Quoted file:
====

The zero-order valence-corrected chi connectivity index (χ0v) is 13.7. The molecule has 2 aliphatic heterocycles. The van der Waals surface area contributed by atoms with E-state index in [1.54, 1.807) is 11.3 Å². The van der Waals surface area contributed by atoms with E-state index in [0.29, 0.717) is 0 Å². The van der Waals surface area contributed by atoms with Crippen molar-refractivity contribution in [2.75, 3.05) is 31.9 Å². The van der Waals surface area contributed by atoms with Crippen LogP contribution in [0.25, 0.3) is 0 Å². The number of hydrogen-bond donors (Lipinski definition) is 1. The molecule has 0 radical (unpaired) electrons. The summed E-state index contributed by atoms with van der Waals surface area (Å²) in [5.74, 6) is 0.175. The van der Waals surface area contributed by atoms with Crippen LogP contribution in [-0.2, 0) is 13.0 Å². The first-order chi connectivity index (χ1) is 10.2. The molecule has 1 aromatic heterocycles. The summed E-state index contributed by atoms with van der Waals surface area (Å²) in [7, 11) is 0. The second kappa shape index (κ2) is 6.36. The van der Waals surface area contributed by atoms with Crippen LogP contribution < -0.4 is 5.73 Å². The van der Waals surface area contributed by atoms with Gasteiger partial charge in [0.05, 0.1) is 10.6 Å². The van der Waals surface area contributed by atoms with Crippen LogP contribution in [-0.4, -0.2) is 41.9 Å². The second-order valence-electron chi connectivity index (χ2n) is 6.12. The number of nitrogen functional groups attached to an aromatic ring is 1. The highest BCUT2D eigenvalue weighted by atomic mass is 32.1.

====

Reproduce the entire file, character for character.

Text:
The zero-order valence-corrected chi connectivity index (χ0v) is 13.7. The molecule has 2 aliphatic heterocycles. The van der Waals surface area contributed by atoms with E-state index in [1.54, 1.807) is 11.3 Å². The van der Waals surface area contributed by atoms with E-state index in [0.29, 0.717) is 0 Å². The van der Waals surface area contributed by atoms with Crippen molar-refractivity contribution in [2.75, 3.05) is 31.9 Å². The van der Waals surface area contributed by atoms with Crippen LogP contribution in [0.25, 0.3) is 0 Å². The number of hydrogen-bond donors (Lipinski definition) is 1. The molecule has 0 radical (unpaired) electrons. The summed E-state index contributed by atoms with van der Waals surface area (Å²) in [5.74, 6) is 0.175. The van der Waals surface area contributed by atoms with Crippen LogP contribution in [-0.2, 0) is 13.0 Å². The first-order chi connectivity index (χ1) is 10.2. The molecule has 1 aromatic heterocycles. The summed E-state index contributed by atoms with van der Waals surface area (Å²) in [7, 11) is 0. The second kappa shape index (κ2) is 6.36. The van der Waals surface area contributed by atoms with Crippen LogP contribution < -0.4 is 5.73 Å². The van der Waals surface area contributed by atoms with Gasteiger partial charge in [0.05, 0.1) is 10.6 Å². The van der Waals surface area contributed by atoms with Crippen LogP contribution in [-0.4, -0.2) is 41.9 Å². The second-order valence-electron chi connectivity index (χ2n) is 6.12. The number of nitrogen functional groups attached to an aromatic ring is 1. The highest BCUT2D eigenvalue weighted by atomic mass is 32.1.